And then came my college days. My father’s quirks passed on to me. I would cozy up to the bar and order the exact same thing. Beer. Side car of vodka. Little did I know I was doing it all wrong…vodka, when consumed the right way and with a great brand can be one of the most enjoyable spirits around. Let’s discuss.
Traditional vodka is made of cereal grains or potatoes, distilled primarily with ethanol and water and has its roots in Northern, Central and Eastern Europe. These days, you can find vodka in many flavors, made from other substances and produced in many areas. Unlike bourbon, scotch and even tequila, there is not an aging process or a certain maturity that makes vodka better or worse. You purchase a bottle today and it will be the same formula and taste if you buy the same brand 10 years from now. Hence the price differential as compared to other spirits.
Additionally, with good vodka, not that bathtub vodka or bottom shelf/house swill, it is meant to be sipped neat. The idea of taking shots is outdated and the concept of enjoying and pairing is where you want to be. The great thing about vodka is when you taste and compare brands, you can notice slight differences in taste and quality. I can fondly remember going for Absolut because that was what my father chose. I did not take to Absolut so I ventured off and found that my palate enjoyed Ketel One. Over the years and with many experiences, Grey Goose, Belvedere, Tito’s, Ciroc and Reyka have all spent time on my bar. Each of those gives you a distinct flavor and experience.
When it comes to cocktail creation, I would push you to be a purist at first. Pour your vodka of choice neat, slightly chilled [no ice] and sip. Look for the fermented taste and try to notice the purity of the spirit. If you want to add an ice cube or two, that’s fine as well. Next, try pairing your vodka with fresh oysters. The salt and the brine from the oysters is washed clean with a great tasting vodka. If I am going to mix a cocktail, then I would go for a vodka martini [straight up, dry and with an olive]. Make sure your barkeep doesn’t go too heavy on the vermouth [hence the dry order] so not to minimize the taste of the vodka.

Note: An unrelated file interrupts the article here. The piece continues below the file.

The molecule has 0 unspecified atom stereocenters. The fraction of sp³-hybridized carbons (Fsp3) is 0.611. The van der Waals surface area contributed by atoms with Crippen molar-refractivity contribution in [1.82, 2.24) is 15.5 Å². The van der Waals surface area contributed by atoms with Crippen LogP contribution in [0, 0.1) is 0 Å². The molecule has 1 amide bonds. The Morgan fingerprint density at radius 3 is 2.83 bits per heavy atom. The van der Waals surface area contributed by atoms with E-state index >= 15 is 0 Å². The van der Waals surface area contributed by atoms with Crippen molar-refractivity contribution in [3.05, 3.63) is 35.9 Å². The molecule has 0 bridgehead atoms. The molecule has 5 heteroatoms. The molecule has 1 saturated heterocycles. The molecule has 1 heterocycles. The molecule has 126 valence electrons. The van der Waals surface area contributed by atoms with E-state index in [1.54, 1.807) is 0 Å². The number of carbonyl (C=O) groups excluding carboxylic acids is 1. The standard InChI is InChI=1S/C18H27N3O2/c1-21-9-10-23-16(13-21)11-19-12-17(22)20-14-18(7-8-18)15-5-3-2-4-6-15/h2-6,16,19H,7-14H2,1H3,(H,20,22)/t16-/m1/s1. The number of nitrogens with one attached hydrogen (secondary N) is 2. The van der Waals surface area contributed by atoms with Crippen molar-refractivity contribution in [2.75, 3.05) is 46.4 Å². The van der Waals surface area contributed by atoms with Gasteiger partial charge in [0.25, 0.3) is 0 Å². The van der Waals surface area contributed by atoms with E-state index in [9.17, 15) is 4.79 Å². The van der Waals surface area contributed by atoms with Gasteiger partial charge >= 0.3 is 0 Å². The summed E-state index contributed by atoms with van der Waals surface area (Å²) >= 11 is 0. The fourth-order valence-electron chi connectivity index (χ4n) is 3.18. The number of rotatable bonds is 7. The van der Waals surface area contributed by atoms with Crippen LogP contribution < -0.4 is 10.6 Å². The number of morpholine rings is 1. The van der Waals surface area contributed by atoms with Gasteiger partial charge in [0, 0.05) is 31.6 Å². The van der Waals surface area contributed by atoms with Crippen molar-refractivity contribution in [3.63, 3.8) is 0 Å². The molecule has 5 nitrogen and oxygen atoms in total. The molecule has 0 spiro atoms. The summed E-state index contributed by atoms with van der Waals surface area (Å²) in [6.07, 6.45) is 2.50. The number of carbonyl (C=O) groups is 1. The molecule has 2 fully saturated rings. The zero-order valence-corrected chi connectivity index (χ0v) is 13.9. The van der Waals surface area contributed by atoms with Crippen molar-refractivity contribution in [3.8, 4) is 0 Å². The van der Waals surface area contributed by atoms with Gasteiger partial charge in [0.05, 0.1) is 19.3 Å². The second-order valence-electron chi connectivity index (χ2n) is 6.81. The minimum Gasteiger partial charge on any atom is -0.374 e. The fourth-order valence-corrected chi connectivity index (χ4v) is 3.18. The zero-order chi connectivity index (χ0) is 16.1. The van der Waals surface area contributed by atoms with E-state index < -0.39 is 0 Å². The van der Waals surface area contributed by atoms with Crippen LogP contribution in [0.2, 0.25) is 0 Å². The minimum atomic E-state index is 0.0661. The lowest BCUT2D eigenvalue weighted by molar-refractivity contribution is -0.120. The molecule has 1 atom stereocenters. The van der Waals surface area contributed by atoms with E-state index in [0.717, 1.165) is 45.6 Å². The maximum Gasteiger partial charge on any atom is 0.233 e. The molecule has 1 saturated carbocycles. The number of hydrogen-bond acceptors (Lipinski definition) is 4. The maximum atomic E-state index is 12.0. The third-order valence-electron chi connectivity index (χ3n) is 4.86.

Storage for vodka is very easy. Just keep it on your shelf with the cap on. Or you can stash it in the fridge/freezer to keep it chilled. Vodkas you can go buy and enjoy immediately, I would recommend the following:
- Ketel One (https://www.ketelone.com/)
- Ciroc (https://www.ciroc.com/)
- Tito’s (http://www.titosvodka.com/)
- Reyka (http://reyka.com/)
Vodka, when compared to other spirits, can be less expensive to purchase and a great staple for building a budding home bar. It is a foundational liquor and can be mixed with just about anything. Keep some on hand for those that like to imbibe but mix it up. While I am not a fan of the flavored vodkas, there is a strong market for it and I say buy what you like. There’s a reason it’s called the water of life in Europe. Go ahead, get you some.
Keith Cradle, Ph.D. (@mrcradle on IG/Twitter)